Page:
Hoping to use this day to bridge the gap between the front and back I started putting on all my gear only to find out Matt had shoved my mask and goggles in the bag with the hose while cleaning up last week and they were absolutely covered in dust.  Making a quick trip to the restrooms to clean everything off as best as possible I finally suited up and got to work.  My arms were sore from the beginning but I had the same problem when I began last week and thought I just needed a little time to get my body used to the movements again.  I was also starting with an old sanding pad trying to get as many miles out of it as possible and that was slowing down my work as well.  Maybe I was going at the same pace as before, but without caffeine and other things to keep me going it felt like I was moving in slow motion today.

When I finished my first top to bottom section I went through the routine of vacuuming the dust that had accumulated on the hull and made sure to change the sanding pad stat.  If I needed to buy a new box to finish the job, so be it.  Just when I was getting ready to start the process again Matt came under the tarp from the rain that had just begun to do a little sawing for a platform he needed to place the watermaker on.  I had heard some thunder booming off in the distance for awhile and asked if I would be ok working through the storm and wouldn’t be electrocuted by the cords I had running outside.  He said not to worry which either meant it was a non issue or he was getting ready to take this journey as a single man with all my life insurance money.  Before he went back up to do work in the cabin he asked if I could sand down the fiberglass he had put over the throughull last week.  It wasn’t a problem to do it for him, but once I had finished all the rough edges really took their toll on the sanding pad and I was almost back to square one when I went back to working on other parts of the hull.

Working two more 6-8″ top to bottom sections I sat down to take a little rest.  Looking down the side I didn’t have too much more to sand before bridging the gap.  What I did have though was the whole underneath section leading to the keel and then the keel itself. It would be the hardest part where I wouldn’t be able to hold the sander right in front of me and use my body for leverage, but instead holding the sander above my head and only using the muscles in my arms to not only hold it there but to keep just the right amount of pressure on it too.  If I finished the easy part today and left only the hard part for next week I would die.  I’d be incredibly miserable and get nothing done.  So I made the decision to start working the underneath today and split up the job a little bit.  Sitting myself on the cradle I positioned the sander against the hull above my head and turned on the power.  15 seconds of work and then lower my arms for a rest.  Back up for another 15 seconds and then down again.  Sometimes I’d get a burst of energy where I could hold it up for 20-25 seconds.    By the time I had worked about three feet horizontally and only gone down about four inches vertically I was panting like I had just run a 5k.  My arms were burning and I needed a rest.  Since I still had a bean burrito in the car that I hadn’t eaten on the ride over I pulled it out and went back under the safety of the tarp to enjoy it.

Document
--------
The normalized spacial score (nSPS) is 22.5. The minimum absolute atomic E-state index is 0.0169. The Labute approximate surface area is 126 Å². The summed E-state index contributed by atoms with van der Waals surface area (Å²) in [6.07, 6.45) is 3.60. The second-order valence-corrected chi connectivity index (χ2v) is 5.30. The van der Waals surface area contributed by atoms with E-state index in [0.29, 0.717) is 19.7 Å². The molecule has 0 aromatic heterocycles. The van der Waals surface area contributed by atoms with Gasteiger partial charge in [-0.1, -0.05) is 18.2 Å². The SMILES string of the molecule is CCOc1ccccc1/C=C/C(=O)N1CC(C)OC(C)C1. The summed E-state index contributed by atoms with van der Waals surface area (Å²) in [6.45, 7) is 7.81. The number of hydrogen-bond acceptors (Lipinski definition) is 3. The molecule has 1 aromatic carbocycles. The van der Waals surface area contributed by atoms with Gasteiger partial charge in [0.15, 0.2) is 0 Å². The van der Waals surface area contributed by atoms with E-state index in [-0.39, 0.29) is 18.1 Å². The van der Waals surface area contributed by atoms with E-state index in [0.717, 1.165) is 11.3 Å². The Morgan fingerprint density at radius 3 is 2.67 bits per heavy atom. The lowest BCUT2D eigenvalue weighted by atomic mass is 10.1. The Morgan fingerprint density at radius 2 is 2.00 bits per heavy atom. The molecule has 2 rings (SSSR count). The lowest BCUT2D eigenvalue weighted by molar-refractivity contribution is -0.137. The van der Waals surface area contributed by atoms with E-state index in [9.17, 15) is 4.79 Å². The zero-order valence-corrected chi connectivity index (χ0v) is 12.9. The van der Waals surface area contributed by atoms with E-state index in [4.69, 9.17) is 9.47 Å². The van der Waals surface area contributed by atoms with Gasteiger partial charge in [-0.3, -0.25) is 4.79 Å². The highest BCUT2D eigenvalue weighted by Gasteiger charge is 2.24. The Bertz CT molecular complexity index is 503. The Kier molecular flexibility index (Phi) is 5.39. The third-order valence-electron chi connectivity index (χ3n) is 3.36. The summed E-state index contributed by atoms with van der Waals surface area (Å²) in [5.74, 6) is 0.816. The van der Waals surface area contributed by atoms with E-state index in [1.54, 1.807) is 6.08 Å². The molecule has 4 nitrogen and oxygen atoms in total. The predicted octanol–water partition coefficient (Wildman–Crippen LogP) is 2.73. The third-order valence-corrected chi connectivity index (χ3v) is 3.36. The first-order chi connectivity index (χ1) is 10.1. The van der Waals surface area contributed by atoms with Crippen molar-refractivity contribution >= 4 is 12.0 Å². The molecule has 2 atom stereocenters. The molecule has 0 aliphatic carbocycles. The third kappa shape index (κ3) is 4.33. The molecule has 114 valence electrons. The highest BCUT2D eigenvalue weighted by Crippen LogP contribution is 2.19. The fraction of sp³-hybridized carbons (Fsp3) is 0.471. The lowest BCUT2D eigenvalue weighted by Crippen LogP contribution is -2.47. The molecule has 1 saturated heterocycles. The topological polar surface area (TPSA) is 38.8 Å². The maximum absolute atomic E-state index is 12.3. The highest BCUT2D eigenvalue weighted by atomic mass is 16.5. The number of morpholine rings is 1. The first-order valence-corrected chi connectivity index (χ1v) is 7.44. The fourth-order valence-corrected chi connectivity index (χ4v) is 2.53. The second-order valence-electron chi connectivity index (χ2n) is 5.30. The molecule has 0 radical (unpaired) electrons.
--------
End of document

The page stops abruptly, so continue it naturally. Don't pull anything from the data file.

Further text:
While I was eating the winds had begun to pick up at bit more just like I had forecast them to (ok, or the website I chose) and I started to wonder if the tarps would hold.  Just as I was thinking this the opening on the windward side blew open and all my clothespins exploded off.  I quick ran out to put it back together and sat down again.  While I was finishing Matt had come down to see how much longer I wanted to stay and when I mentioned the winds were really picking up he gave me the ok to start cleaning up for the day.  I hadn’t even finished my burrito yet when the wind broke the tarp open again and even more forceful this time started plucking the tape off the hull with it.  At least it was helping me to do my job of taking it down.  Maybe it could help me a little more by blowing all of the dust away instead of me having to vacuum it.  (kidding!!)